Oakland, California has a long and sordid history. It started out as a port city and is still incredibly busy; servicing all of the San Francisco Bay, and much of Northern California. The population of Oakland doubled after the big quake of 1906, and then lessened by several flu pandemics in 1918. It thrived with the advent of aviation and the World Wars, and is extremely diverse in its people.
Starting in the 1980’s, Oakland became known as an unsafe town, due to several gang-related shootings, as well as drug transactions. And in the last few years, it’s gained in notoriety because of the Occupy movement, not to mention the Fruitvale fiasco.
But I recently got to see another side of Oakland. A photography Meetup group in my area held a self-guided photo tour of Oakland. They gave us an address and date and we got to decide when to go there and what pictures to capture.
I was excited to see this event, because I’d been wanting an excuse to walk around Oakland and capture some of the amazing architecture through my lens . . . and here was my opportunity.
Google Maps directed me to an area that was several blocks away from the correct location, but I wound my way to the intended spot eventually, and picked up some great gems along the way. The puffy clouds in the sky added to the day’s ambiance.
There’s the gorgeous Fox Oakland Theatre, which looks great from a frontal view (somewhat reminiscent of the grandeur of the early cinema, a la Grauman’s Chinese Theatre), but took on a whole new look when I captured just the top of the building.
Another gorgeous structure is the Oakland City Hall. Constructed out of white granite and Terra-cotta, this Beaux-Arts style building and clock tower (captured here) sits grandly over the Frank H. Ogawa Plaza. This is one of my favorite structures, and I’m thrilled that I finally got to snap some photos of it.Another of my favorite structures sits amid Latham Square, where Telegraph Ave branches off from Broadway. This building–called the Cathedral Building–looks more like a fortress to me and is similar to the Flatiron Building in New York City. The green tiles on the roof of the Cathedral Building set off the white stone quite nicely.But it wasn’t just architecture that I found there. I also saw some cool beauty in non-architectural things around the city. There were some lovely flower beds to be seen near the BART entrances, and even this bike rack has some really nice movement to it.It’s nice to know that beauty can be found in any city. And this adventure was a good reminder for me of Oakland’s original grandeur.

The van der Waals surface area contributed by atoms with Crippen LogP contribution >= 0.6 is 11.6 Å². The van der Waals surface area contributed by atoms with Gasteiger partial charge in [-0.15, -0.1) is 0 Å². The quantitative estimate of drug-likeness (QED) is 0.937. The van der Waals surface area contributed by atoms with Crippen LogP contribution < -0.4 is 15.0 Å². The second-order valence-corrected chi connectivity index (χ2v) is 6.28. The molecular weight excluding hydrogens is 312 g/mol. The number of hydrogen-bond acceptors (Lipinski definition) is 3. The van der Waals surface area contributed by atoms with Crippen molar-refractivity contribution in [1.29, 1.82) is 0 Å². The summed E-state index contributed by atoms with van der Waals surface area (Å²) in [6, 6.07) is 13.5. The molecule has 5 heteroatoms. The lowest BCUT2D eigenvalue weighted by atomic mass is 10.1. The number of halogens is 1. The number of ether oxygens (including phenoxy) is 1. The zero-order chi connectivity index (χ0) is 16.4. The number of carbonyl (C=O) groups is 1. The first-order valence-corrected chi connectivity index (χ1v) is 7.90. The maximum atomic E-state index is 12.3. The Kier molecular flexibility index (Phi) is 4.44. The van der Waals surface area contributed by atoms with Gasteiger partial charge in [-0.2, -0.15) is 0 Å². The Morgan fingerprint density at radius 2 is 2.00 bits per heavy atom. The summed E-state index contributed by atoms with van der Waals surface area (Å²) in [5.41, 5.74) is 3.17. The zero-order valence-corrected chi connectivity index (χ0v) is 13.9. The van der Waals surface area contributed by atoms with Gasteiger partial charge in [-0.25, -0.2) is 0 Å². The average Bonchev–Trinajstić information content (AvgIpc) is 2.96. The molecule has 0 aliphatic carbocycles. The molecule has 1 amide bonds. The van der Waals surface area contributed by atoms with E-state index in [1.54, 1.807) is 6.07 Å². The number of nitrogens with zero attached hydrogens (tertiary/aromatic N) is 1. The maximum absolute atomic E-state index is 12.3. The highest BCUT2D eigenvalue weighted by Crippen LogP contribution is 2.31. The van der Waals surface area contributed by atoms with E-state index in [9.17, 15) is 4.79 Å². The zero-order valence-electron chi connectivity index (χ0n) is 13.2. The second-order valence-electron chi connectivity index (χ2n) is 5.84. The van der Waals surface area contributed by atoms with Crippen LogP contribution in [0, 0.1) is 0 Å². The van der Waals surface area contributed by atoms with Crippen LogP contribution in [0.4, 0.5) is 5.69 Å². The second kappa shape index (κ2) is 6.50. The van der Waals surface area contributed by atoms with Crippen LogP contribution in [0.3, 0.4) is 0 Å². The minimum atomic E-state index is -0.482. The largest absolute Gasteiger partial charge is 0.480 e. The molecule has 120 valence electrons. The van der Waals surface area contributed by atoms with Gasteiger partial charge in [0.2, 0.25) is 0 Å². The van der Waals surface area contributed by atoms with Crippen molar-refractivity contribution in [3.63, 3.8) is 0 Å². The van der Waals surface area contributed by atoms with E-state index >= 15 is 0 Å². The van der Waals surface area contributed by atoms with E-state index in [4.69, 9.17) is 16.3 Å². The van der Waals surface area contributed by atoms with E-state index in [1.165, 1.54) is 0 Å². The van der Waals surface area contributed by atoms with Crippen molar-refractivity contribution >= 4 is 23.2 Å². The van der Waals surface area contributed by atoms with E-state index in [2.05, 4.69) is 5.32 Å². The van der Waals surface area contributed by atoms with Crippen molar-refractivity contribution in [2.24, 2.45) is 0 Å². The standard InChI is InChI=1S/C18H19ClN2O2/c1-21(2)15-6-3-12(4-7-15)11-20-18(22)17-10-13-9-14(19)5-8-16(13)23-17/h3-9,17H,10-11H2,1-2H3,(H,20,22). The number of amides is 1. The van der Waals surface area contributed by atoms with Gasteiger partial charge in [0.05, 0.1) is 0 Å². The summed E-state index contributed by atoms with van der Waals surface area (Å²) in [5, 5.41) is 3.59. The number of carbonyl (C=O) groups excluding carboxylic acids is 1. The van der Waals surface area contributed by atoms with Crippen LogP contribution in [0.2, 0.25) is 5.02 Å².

These and other images taken that day will soon be available at both our Etsy store and on our website: MAS Artwork.com. We’ve currently got a sale going on at our Etsy site: Buy 2 images (same size) and get 30% off! We’re looking into how to offer that sale on our website as well, so until we do, feel free to email us to request the discount, and we’ll send you a PayPal invoice for the sale price (plus shipping and handling).